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Home   About   Publications   Join   Bookstore   Contact Us Dec. 9, 2011
 
 
 
Rarest bumblebee in US rediscovered
LiveScience    Share    Share on FacebookTwitterShare on LinkedinE-mail article
An elusive bumblebee, which was last seen in 1956, was recently found living in the White Mountains of south-central New Mexico, scientists announced. Known as "Cockerell's bumblebee," it has the most limited range of any bumblebee species in the world, having been spotted only in an area of less than 300 square miles, according to the researchers. By comparison, the rare "Franklin's bumblebee" species, which was last seen in 2003 and is on the verge of extinction, is known from a distribution covering about 13,000 square miles. More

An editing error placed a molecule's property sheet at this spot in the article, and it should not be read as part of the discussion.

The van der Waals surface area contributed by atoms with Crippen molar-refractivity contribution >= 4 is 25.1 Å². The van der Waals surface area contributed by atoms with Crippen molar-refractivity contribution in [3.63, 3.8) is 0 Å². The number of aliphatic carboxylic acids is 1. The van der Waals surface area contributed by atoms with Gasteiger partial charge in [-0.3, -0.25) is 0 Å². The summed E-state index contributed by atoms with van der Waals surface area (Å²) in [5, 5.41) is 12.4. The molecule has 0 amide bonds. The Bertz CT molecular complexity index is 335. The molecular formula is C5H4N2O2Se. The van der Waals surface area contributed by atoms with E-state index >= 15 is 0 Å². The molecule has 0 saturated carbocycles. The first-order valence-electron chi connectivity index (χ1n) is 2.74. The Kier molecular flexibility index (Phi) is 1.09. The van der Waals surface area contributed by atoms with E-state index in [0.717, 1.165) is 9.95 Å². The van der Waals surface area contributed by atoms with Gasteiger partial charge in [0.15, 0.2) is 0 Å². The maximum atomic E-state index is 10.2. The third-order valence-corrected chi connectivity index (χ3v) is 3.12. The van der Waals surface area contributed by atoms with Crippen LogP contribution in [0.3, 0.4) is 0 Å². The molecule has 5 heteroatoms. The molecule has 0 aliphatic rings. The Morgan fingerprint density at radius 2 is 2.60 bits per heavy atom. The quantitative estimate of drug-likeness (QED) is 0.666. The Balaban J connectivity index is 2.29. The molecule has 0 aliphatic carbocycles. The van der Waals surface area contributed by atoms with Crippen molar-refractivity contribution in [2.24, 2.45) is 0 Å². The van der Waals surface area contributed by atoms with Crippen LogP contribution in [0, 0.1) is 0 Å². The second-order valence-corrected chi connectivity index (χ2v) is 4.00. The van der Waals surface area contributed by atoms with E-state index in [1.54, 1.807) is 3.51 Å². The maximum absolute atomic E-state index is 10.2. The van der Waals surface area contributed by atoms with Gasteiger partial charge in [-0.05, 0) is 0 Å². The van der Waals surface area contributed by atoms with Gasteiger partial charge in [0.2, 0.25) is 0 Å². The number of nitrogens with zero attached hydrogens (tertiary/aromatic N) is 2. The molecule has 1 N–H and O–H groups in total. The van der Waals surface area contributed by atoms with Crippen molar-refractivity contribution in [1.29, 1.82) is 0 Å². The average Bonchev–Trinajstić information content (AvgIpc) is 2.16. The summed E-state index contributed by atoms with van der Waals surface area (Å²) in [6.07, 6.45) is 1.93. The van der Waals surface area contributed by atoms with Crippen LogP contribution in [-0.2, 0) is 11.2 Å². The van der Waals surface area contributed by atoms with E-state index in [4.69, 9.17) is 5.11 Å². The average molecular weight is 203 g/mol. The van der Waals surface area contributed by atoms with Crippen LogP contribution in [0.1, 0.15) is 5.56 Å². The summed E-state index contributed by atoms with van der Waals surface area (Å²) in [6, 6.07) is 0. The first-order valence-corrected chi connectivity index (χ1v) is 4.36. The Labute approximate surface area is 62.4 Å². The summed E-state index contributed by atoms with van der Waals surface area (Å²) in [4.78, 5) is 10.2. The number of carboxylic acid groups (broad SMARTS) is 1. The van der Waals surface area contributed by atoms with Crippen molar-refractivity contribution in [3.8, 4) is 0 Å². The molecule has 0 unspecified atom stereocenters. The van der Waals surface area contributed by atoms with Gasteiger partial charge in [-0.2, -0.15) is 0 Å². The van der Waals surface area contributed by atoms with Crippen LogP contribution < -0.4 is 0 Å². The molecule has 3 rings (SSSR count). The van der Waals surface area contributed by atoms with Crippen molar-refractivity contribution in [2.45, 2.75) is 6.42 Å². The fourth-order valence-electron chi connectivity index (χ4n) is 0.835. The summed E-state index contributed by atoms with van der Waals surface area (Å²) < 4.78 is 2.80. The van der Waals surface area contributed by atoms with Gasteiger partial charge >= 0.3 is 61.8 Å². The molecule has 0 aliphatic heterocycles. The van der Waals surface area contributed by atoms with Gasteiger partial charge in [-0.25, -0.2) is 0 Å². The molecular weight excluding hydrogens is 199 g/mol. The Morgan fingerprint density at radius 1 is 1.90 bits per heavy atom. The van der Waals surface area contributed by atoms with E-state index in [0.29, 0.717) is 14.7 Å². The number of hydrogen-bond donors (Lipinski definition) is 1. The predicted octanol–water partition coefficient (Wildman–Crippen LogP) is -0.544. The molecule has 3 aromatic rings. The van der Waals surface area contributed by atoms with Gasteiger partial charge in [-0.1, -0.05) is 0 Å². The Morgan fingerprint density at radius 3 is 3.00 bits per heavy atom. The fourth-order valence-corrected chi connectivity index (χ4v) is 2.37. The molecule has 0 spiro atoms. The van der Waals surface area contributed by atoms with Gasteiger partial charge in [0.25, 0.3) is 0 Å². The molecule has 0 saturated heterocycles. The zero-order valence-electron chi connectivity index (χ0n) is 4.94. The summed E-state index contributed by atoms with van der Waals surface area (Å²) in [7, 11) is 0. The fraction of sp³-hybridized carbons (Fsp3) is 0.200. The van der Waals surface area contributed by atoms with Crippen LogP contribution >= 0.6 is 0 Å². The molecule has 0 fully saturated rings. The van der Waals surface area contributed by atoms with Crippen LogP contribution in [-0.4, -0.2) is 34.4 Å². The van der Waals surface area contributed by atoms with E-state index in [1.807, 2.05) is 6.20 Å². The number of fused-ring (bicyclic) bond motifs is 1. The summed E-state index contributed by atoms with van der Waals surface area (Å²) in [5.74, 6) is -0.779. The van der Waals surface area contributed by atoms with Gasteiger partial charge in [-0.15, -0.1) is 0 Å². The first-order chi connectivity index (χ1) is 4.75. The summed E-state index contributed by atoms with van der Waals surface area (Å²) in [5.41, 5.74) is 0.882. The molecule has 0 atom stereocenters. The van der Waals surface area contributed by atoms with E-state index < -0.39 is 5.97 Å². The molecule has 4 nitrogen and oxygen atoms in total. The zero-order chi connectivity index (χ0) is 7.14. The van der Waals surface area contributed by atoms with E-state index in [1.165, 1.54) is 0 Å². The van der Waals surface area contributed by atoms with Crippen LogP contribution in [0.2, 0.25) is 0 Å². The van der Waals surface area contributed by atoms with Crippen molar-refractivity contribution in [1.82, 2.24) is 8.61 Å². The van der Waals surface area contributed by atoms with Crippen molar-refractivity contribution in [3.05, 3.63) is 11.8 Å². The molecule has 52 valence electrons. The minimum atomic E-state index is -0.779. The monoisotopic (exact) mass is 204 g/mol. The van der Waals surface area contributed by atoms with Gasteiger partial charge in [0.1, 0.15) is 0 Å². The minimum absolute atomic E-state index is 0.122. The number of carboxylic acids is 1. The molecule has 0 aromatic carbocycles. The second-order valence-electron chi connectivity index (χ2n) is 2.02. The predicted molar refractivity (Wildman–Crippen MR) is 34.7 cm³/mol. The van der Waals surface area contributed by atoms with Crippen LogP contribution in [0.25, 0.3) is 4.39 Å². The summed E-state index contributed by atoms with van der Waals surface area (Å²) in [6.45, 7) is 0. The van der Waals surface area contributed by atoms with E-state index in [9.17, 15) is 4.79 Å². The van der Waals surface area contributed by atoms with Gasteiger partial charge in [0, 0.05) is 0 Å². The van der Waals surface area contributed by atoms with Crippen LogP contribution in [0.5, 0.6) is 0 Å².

Iconic, endangered Hawaiian bird making comeback, challenges remain
American Bird Conservancy    Share    Share on FacebookTwitterShare on LinkedinE-mail article
The endangered Nene, also known as Hawaiian Goose, whose wild population 60 years ago had shrunk to a meager 20-30 birds, has been making a remarkable comeback thanks to decades of captive breeding programs, predator control and habitat management. The current population is estimated to be around 2,000. More

Millions available to restore Texas Gulf Coast area
The Austin American-Statesman    Share    Share on FacebookTwitterShare on LinkedinE-mail article